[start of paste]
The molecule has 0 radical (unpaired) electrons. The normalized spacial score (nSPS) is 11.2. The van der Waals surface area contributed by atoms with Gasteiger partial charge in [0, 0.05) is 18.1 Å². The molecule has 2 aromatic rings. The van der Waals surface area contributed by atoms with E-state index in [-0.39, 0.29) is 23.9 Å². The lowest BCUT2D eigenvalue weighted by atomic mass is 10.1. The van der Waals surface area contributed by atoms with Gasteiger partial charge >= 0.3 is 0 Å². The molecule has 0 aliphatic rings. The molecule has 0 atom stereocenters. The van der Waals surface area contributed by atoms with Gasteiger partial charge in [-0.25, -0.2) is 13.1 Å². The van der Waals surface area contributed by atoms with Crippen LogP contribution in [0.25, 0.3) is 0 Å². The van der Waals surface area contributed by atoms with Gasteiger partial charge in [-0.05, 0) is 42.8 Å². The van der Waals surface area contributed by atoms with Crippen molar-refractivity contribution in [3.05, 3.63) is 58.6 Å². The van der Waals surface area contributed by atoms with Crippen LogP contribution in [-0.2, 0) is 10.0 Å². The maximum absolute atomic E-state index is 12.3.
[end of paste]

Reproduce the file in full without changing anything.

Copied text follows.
The molecule has 0 radical (unpaired) electrons. The normalized spacial score (nSPS) is 11.2. The van der Waals surface area contributed by atoms with Gasteiger partial charge in [0, 0.05) is 18.1 Å². The molecule has 2 aromatic rings. The van der Waals surface area contributed by atoms with E-state index in [-0.39, 0.29) is 23.9 Å². The lowest BCUT2D eigenvalue weighted by atomic mass is 10.1. The van der Waals surface area contributed by atoms with Gasteiger partial charge >= 0.3 is 0 Å². The molecule has 0 aliphatic rings. The molecule has 0 atom stereocenters. The van der Waals surface area contributed by atoms with Gasteiger partial charge in [-0.25, -0.2) is 13.1 Å². The van der Waals surface area contributed by atoms with Crippen LogP contribution in [0.25, 0.3) is 0 Å². The van der Waals surface area contributed by atoms with Gasteiger partial charge in [-0.05, 0) is 42.8 Å². The van der Waals surface area contributed by atoms with Crippen molar-refractivity contribution in [3.05, 3.63) is 58.6 Å². The van der Waals surface area contributed by atoms with Crippen LogP contribution in [-0.2, 0) is 10.0 Å². The maximum absolute atomic E-state index is 12.3.